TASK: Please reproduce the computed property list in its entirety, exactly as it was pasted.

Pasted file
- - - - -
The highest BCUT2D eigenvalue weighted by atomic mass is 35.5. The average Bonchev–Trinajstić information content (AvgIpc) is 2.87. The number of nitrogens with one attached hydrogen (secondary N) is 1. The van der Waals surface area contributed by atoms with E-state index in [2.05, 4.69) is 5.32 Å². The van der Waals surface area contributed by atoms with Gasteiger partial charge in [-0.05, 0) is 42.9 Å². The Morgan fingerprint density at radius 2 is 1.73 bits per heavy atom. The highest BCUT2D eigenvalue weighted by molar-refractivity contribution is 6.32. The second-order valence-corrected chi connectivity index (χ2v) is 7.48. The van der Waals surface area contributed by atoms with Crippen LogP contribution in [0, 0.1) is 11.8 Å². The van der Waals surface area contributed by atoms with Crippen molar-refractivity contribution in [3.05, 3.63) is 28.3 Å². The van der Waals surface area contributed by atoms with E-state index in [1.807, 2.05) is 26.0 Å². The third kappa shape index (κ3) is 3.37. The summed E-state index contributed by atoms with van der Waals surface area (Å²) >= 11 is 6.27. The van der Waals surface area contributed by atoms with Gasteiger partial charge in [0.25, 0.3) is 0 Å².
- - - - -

The highest BCUT2D eigenvalue weighted by atomic mass is 35.5. The average Bonchev–Trinajstić information content (AvgIpc) is 2.87. The number of nitrogens with one attached hydrogen (secondary N) is 1. The van der Waals surface area contributed by atoms with E-state index in [2.05, 4.69) is 5.32 Å². The van der Waals surface area contributed by atoms with Gasteiger partial charge in [-0.05, 0) is 42.9 Å². The Morgan fingerprint density at radius 2 is 1.73 bits per heavy atom. The highest BCUT2D eigenvalue weighted by molar-refractivity contribution is 6.32. The second-order valence-corrected chi connectivity index (χ2v) is 7.48. The van der Waals surface area contributed by atoms with Crippen LogP contribution in [0, 0.1) is 11.8 Å². The van der Waals surface area contributed by atoms with Crippen molar-refractivity contribution in [3.05, 3.63) is 28.3 Å². The van der Waals surface area contributed by atoms with E-state index in [1.807, 2.05) is 26.0 Å². The third kappa shape index (κ3) is 3.37. The summed E-state index contributed by atoms with van der Waals surface area (Å²) >= 11 is 6.27. The van der Waals surface area contributed by atoms with Gasteiger partial charge in [0.25, 0.3) is 0 Å².